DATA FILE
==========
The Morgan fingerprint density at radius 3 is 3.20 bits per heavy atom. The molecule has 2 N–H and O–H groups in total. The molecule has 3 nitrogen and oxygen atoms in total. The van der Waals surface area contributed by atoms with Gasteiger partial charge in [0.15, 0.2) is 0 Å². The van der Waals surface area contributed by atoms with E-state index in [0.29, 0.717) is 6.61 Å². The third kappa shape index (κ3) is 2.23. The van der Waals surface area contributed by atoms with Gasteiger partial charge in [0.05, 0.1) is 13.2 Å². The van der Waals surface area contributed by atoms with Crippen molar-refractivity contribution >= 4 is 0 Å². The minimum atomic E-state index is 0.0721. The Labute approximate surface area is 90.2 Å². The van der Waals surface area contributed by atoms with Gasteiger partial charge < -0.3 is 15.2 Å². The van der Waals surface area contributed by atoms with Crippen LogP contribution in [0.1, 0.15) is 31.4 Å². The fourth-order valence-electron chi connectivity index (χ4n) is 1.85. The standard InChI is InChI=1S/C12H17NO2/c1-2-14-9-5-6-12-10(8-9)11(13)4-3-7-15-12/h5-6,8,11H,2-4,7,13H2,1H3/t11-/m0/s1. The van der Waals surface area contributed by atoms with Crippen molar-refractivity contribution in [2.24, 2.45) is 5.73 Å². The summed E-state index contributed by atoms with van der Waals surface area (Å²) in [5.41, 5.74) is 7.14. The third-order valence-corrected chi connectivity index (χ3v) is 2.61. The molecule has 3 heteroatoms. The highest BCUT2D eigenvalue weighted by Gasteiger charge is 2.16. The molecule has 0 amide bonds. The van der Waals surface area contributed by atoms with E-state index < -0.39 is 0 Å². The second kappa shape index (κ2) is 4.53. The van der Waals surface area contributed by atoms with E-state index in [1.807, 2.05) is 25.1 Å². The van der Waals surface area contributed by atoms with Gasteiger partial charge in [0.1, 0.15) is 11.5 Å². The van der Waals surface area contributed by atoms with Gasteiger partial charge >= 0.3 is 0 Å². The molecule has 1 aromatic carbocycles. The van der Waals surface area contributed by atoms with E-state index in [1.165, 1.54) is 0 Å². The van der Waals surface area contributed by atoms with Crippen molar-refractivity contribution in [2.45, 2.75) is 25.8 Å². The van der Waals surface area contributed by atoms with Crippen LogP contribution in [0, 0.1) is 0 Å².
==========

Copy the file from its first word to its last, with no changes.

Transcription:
The Morgan fingerprint density at radius 3 is 3.20 bits per heavy atom. The molecule has 2 N–H and O–H groups in total. The molecule has 3 nitrogen and oxygen atoms in total. The van der Waals surface area contributed by atoms with Gasteiger partial charge in [0.15, 0.2) is 0 Å². The van der Waals surface area contributed by atoms with E-state index in [0.29, 0.717) is 6.61 Å². The third kappa shape index (κ3) is 2.23. The van der Waals surface area contributed by atoms with Gasteiger partial charge in [0.05, 0.1) is 13.2 Å². The van der Waals surface area contributed by atoms with Crippen molar-refractivity contribution >= 4 is 0 Å². The minimum atomic E-state index is 0.0721. The Labute approximate surface area is 90.2 Å². The van der Waals surface area contributed by atoms with Gasteiger partial charge < -0.3 is 15.2 Å². The van der Waals surface area contributed by atoms with Crippen LogP contribution in [0.1, 0.15) is 31.4 Å². The fourth-order valence-electron chi connectivity index (χ4n) is 1.85. The standard InChI is InChI=1S/C12H17NO2/c1-2-14-9-5-6-12-10(8-9)11(13)4-3-7-15-12/h5-6,8,11H,2-4,7,13H2,1H3/t11-/m0/s1. The van der Waals surface area contributed by atoms with Crippen molar-refractivity contribution in [2.24, 2.45) is 5.73 Å². The summed E-state index contributed by atoms with van der Waals surface area (Å²) in [5.41, 5.74) is 7.14. The third-order valence-corrected chi connectivity index (χ3v) is 2.61. The molecule has 3 heteroatoms. The highest BCUT2D eigenvalue weighted by Gasteiger charge is 2.16. The molecule has 0 amide bonds. The van der Waals surface area contributed by atoms with E-state index < -0.39 is 0 Å². The second kappa shape index (κ2) is 4.53. The van der Waals surface area contributed by atoms with E-state index in [1.807, 2.05) is 25.1 Å². The van der Waals surface area contributed by atoms with Gasteiger partial charge in [0.1, 0.15) is 11.5 Å². The van der Waals surface area contributed by atoms with Gasteiger partial charge >= 0.3 is 0 Å². The molecule has 1 aromatic carbocycles. The van der Waals surface area contributed by atoms with E-state index in [1.165, 1.54) is 0 Å². The van der Waals surface area contributed by atoms with Crippen molar-refractivity contribution in [2.45, 2.75) is 25.8 Å². The van der Waals surface area contributed by atoms with Crippen LogP contribution in [0, 0.1) is 0 Å².